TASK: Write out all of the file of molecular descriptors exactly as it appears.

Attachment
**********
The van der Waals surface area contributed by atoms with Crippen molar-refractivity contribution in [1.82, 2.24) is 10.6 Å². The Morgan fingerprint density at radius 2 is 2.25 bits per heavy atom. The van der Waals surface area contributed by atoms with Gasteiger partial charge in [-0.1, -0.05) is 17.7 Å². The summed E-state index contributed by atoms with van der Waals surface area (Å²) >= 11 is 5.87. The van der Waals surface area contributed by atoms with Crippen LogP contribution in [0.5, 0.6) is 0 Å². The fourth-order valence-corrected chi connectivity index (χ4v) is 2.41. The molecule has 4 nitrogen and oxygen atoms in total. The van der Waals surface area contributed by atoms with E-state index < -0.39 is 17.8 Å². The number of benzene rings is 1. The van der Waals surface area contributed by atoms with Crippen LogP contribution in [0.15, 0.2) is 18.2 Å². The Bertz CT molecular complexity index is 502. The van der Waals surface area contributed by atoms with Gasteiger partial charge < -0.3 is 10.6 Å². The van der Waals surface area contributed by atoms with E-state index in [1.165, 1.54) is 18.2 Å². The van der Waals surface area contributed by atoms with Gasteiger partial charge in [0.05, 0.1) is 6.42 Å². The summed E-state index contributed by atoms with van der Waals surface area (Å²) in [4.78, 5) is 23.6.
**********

The van der Waals surface area contributed by atoms with Crippen molar-refractivity contribution in [1.82, 2.24) is 10.6 Å². The Morgan fingerprint density at radius 2 is 2.25 bits per heavy atom. The van der Waals surface area contributed by atoms with Gasteiger partial charge in [-0.1, -0.05) is 17.7 Å². The summed E-state index contributed by atoms with van der Waals surface area (Å²) >= 11 is 5.87. The van der Waals surface area contributed by atoms with Crippen LogP contribution in [0.5, 0.6) is 0 Å². The fourth-order valence-corrected chi connectivity index (χ4v) is 2.41. The molecule has 4 nitrogen and oxygen atoms in total. The van der Waals surface area contributed by atoms with E-state index < -0.39 is 17.8 Å². The number of benzene rings is 1. The van der Waals surface area contributed by atoms with Crippen LogP contribution in [0.15, 0.2) is 18.2 Å². The Bertz CT molecular complexity index is 502. The van der Waals surface area contributed by atoms with Gasteiger partial charge < -0.3 is 10.6 Å². The van der Waals surface area contributed by atoms with E-state index in [1.165, 1.54) is 18.2 Å². The van der Waals surface area contributed by atoms with Gasteiger partial charge in [0.05, 0.1) is 6.42 Å². The summed E-state index contributed by atoms with van der Waals surface area (Å²) in [4.78, 5) is 23.6.